As an old saying goes, you can’t fight city hall, aka the government. But the residents of St. James Parish, Louisiana did just that – and they won a major court victory against a solid plastics factory supported by the governor, state and local legislators, the business community and local brokers.
Led by Sharon Lavigne of Rise St. James, a grassroots faith-based organization fighting to reduce pollution in the community, and attorneys from Earthjustice, a national nonprofit environmental law organization, and other groups communities have fought the battle for several years. Ultimately, the groups persuaded the Louisiana 19th Judicial District Court to cancel 14 air pollution permits granted by the state Department of Environmental Quality that would have allowed Formosa Plastics to build its proposed petrochemical complex. Petrochemicals are present in a multitude of products, including plastics.
This project would have created the largest plastics factory in the world and subjected the residents of St. James Parish to another 800 tonnes of hazardous air pollutants every year, in addition to the air pollution they already breathe in, there are miles and miles of refineries and other petrochemical facilities that dot the landscape.
This stunning court ruling is just a one-off, and the company has promised to appeal. But, as the head of an organization with expertise in environmental policy, we believe victory will galvanize equally effective local opposition in other places across the country where similar facilities are being proposed – invariably in communities of color in low income, mainly in Texas, Louisiana. and the areas that make up Appalachia.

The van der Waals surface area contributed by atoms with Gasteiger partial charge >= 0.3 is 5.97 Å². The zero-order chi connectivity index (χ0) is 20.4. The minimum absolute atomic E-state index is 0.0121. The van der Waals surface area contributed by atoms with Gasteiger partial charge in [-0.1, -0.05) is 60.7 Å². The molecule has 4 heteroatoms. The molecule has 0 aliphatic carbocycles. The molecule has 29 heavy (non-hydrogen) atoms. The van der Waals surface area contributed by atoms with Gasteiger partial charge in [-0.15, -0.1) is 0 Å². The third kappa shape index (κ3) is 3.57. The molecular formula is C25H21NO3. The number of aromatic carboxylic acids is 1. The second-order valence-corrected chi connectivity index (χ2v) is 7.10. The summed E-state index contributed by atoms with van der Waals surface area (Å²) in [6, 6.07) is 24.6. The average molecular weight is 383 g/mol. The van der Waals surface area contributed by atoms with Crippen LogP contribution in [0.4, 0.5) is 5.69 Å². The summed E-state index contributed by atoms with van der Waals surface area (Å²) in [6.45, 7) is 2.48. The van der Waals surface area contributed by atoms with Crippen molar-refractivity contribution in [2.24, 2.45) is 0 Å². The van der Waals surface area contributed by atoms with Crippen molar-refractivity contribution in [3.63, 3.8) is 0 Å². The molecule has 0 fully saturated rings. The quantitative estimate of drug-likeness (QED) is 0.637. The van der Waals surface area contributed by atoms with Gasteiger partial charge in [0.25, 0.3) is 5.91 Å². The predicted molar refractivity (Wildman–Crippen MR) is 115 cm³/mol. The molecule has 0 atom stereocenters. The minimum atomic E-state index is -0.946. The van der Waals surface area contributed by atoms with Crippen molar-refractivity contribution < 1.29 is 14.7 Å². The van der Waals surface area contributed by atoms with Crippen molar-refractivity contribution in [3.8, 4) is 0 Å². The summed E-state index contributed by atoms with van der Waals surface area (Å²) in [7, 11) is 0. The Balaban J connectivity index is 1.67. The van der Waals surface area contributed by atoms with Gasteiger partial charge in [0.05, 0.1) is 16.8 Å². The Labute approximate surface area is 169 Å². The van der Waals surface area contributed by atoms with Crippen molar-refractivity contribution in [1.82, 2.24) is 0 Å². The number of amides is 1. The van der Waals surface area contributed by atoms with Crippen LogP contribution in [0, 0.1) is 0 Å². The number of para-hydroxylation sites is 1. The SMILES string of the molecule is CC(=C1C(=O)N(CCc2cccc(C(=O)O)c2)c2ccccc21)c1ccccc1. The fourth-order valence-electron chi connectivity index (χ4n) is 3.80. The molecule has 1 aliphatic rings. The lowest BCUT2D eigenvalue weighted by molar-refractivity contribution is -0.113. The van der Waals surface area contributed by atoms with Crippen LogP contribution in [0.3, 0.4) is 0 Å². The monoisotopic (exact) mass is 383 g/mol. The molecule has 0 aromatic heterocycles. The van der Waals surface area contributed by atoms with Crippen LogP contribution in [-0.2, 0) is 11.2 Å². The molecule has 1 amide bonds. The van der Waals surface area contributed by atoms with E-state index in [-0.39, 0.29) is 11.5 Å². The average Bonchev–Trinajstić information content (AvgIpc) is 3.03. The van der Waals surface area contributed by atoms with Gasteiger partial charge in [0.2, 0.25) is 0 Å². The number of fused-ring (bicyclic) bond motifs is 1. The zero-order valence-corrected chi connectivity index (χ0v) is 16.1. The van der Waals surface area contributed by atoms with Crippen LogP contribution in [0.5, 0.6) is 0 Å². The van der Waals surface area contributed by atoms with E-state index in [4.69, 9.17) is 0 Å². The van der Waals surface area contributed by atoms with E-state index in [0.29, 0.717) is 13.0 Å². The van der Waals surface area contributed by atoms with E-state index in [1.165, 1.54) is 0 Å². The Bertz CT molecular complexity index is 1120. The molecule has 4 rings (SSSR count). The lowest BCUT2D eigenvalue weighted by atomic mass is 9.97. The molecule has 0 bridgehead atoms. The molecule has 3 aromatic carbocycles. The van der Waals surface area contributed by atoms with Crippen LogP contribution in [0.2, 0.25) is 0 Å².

Meanwhile, the world is already overflowing with single-use plastics, most of which are neither recyclable nor biodegradable. The decision will also prevent further carbon pollution from being released into the atmosphere as the nation urgently needs to slow down. climate change by reduce greenhouse gas emissions.
As investments in renewable energy and electric vehicles drive down demand for fossil fuels, the oil and gas industry is turning to plastics to keep making money.
This trend has alarming implications for the climate crisis. Last October, a report from our organizationBeyond Plastics, found that greenhouse gas emissions from plastics production in the United States are on track to exceed domestic coal emissions by 2030. The Formosa project alone would have emitted more than 13.6 million tonnes of greenhouse gases per year— equivalent to what 3.5 coal-fired power stations would emit in the same year.